Drought Stress Makes Forest Ecosystems Vulnerable
Researchers have found that increasing drought conditions have made plants operate at their top safety threshold, making forest ecosystems vulnerable to escalating environmental stress.
In a recent study co-authored by George Washington University Assistant Professor of Biological Sciences Amy Zanne, it’s been found that hydraulic systems in plants are operating at their top safety threshold, which makes forest ecosystems susceptible to increasing environmental stress. Since a hydraulic system of trees is fine-tuned, predicted drought increases due to climate change may cause catastrophic failure in many tree species.
“Drought is a major force shaping our forests,” said Dr. Zanne, a faculty member within the Columbian College of Arts and Sciences. “Over the last century, drought has been responsible globally for numerous large-scale forest diebacks. To make effective predictions of how forest landscapes may change in the future, we need to first understand how plants work.”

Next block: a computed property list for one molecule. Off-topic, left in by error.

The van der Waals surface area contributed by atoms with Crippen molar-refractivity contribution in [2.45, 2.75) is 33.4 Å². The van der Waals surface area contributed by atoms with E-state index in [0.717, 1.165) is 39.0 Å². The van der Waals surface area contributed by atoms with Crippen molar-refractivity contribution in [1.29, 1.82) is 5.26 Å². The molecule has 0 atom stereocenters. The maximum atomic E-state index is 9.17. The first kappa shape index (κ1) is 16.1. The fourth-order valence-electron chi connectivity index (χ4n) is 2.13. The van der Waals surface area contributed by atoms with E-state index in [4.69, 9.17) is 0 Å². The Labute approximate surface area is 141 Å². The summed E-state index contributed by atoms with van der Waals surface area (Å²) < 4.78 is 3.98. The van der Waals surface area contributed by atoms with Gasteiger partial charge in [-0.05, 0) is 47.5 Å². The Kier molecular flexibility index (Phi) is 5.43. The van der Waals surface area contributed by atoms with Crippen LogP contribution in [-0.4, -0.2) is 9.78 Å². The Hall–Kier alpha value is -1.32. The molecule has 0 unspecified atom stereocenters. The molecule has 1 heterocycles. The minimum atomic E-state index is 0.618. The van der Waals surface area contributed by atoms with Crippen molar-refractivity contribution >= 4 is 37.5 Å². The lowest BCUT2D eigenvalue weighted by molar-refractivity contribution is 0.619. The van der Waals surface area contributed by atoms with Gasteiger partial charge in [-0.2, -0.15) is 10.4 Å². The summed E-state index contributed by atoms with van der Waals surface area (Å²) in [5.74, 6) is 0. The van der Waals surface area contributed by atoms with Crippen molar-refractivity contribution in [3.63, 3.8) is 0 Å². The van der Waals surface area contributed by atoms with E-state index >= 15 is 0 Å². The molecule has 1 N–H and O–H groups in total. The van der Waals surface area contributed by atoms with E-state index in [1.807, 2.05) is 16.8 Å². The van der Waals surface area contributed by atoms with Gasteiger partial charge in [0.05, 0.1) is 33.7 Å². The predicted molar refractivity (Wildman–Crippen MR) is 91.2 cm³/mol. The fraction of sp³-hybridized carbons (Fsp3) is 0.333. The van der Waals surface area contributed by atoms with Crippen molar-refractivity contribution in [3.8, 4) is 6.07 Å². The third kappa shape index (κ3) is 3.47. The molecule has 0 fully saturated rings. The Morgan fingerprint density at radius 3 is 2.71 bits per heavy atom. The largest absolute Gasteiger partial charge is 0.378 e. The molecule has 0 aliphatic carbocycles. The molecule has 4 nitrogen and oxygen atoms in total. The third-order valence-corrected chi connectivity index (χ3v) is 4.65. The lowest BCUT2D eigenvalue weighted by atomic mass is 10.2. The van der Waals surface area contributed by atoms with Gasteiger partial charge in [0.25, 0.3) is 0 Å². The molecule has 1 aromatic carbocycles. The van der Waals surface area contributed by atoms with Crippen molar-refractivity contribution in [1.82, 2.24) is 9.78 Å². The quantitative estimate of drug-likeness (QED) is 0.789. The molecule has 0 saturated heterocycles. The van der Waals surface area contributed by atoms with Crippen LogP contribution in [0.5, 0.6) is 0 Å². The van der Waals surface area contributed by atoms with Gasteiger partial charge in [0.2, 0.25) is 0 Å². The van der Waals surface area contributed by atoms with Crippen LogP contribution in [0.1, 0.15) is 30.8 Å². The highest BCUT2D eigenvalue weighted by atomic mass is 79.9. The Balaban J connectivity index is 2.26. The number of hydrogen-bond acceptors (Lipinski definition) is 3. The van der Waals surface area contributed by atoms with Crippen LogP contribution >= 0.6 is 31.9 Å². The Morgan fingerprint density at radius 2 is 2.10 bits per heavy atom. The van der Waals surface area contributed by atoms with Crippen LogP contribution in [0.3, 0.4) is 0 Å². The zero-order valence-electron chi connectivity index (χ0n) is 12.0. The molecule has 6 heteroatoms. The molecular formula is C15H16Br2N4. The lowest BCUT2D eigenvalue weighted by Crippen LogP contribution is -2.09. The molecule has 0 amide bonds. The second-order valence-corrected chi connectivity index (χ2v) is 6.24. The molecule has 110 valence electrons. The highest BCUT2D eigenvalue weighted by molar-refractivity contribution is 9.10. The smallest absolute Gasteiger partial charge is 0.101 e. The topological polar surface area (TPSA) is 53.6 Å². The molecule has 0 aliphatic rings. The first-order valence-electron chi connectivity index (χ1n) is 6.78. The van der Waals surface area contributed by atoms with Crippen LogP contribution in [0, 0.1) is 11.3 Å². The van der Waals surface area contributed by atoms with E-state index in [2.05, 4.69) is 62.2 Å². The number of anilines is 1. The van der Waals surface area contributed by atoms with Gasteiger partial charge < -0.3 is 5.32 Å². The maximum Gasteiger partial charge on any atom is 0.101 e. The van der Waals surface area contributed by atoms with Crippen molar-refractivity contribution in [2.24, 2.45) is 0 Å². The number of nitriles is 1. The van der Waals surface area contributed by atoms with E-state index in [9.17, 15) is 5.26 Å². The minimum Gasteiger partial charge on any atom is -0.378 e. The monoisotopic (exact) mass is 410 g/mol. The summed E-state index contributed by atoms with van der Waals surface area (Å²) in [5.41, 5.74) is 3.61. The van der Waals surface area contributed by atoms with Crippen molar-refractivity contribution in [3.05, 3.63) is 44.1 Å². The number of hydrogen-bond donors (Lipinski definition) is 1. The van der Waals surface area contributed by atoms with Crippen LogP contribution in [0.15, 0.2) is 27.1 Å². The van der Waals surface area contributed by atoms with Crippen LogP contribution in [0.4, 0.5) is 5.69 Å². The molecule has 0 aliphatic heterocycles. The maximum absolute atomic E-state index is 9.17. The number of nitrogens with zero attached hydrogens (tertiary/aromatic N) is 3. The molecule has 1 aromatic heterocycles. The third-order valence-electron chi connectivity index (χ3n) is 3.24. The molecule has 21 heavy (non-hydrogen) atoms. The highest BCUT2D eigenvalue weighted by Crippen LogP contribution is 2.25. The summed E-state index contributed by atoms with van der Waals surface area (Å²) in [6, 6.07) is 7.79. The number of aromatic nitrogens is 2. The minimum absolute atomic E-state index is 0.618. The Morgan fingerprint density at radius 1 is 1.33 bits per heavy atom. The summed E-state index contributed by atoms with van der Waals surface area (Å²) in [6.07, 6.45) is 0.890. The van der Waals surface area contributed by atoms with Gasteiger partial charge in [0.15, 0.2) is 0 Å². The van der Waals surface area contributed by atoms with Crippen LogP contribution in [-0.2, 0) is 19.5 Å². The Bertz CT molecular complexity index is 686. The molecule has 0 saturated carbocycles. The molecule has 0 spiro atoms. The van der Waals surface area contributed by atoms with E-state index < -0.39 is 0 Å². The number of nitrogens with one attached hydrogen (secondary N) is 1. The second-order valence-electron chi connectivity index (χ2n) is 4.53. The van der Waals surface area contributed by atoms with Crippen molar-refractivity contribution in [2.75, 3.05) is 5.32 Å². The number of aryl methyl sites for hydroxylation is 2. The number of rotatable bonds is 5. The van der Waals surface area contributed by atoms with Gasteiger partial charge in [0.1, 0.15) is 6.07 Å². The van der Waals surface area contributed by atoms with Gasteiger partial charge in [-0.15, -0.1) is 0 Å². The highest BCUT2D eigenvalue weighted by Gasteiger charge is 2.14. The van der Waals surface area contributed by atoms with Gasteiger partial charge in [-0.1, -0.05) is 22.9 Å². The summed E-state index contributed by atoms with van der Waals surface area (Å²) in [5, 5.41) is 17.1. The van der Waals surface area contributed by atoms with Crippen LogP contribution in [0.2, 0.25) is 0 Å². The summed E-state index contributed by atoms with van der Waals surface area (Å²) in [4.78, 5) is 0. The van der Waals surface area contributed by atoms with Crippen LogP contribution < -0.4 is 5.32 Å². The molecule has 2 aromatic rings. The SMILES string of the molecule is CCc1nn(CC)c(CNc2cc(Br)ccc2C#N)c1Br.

The primary challenge plants face during drought is how to keep their plumbing in operation. Drought stress creates trapped gas emboli in the water system, which reduces the ability of plants to supply water to leaves for photosynthetic gas exchange and can result in desiccation and death.
“Vulnerability to embolism is one of the main factors determining drought effects on trees,” Dr. Zanne said. “However, plants vary dramatically in their resistance to drought-induced embolism, which has made predictions of how forests might be altered under future climates more difficult.”
The surprising result that the group discovered is that while plants vary greatly in their embolism resistance, they are sitting at similar safety thresholds across all forest types. The team found these thresholds are largely independent of mean annual precipitation. The findings explain why drought-induced forest decline occurs in both arid and wet forests, which had historically not been considered at risk.